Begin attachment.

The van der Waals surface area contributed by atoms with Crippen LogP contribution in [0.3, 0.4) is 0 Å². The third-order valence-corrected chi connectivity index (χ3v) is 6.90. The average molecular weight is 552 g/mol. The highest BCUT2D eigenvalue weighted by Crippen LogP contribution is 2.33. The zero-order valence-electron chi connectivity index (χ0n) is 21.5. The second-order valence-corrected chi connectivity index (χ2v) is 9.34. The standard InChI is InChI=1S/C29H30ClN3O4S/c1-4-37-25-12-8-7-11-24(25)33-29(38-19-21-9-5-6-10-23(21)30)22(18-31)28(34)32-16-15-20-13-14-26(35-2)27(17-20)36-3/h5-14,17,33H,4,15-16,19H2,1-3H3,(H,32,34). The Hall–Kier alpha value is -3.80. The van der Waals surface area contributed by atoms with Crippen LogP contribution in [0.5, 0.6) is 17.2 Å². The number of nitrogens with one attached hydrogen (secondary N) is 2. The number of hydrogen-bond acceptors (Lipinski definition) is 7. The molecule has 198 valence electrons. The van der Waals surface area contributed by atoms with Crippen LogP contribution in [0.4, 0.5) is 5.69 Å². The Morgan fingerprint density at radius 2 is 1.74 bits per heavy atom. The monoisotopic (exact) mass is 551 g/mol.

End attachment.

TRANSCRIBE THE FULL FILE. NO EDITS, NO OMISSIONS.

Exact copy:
The van der Waals surface area contributed by atoms with Crippen LogP contribution in [0.3, 0.4) is 0 Å². The third-order valence-corrected chi connectivity index (χ3v) is 6.90. The average molecular weight is 552 g/mol. The highest BCUT2D eigenvalue weighted by Crippen LogP contribution is 2.33. The zero-order valence-electron chi connectivity index (χ0n) is 21.5. The second-order valence-corrected chi connectivity index (χ2v) is 9.34. The standard InChI is InChI=1S/C29H30ClN3O4S/c1-4-37-25-12-8-7-11-24(25)33-29(38-19-21-9-5-6-10-23(21)30)22(18-31)28(34)32-16-15-20-13-14-26(35-2)27(17-20)36-3/h5-14,17,33H,4,15-16,19H2,1-3H3,(H,32,34). The Hall–Kier alpha value is -3.80. The van der Waals surface area contributed by atoms with Crippen LogP contribution in [0.5, 0.6) is 17.2 Å². The number of nitrogens with one attached hydrogen (secondary N) is 2. The number of hydrogen-bond acceptors (Lipinski definition) is 7. The molecule has 198 valence electrons. The van der Waals surface area contributed by atoms with Crippen LogP contribution in [0.4, 0.5) is 5.69 Å². The Morgan fingerprint density at radius 2 is 1.74 bits per heavy atom. The monoisotopic (exact) mass is 551 g/mol.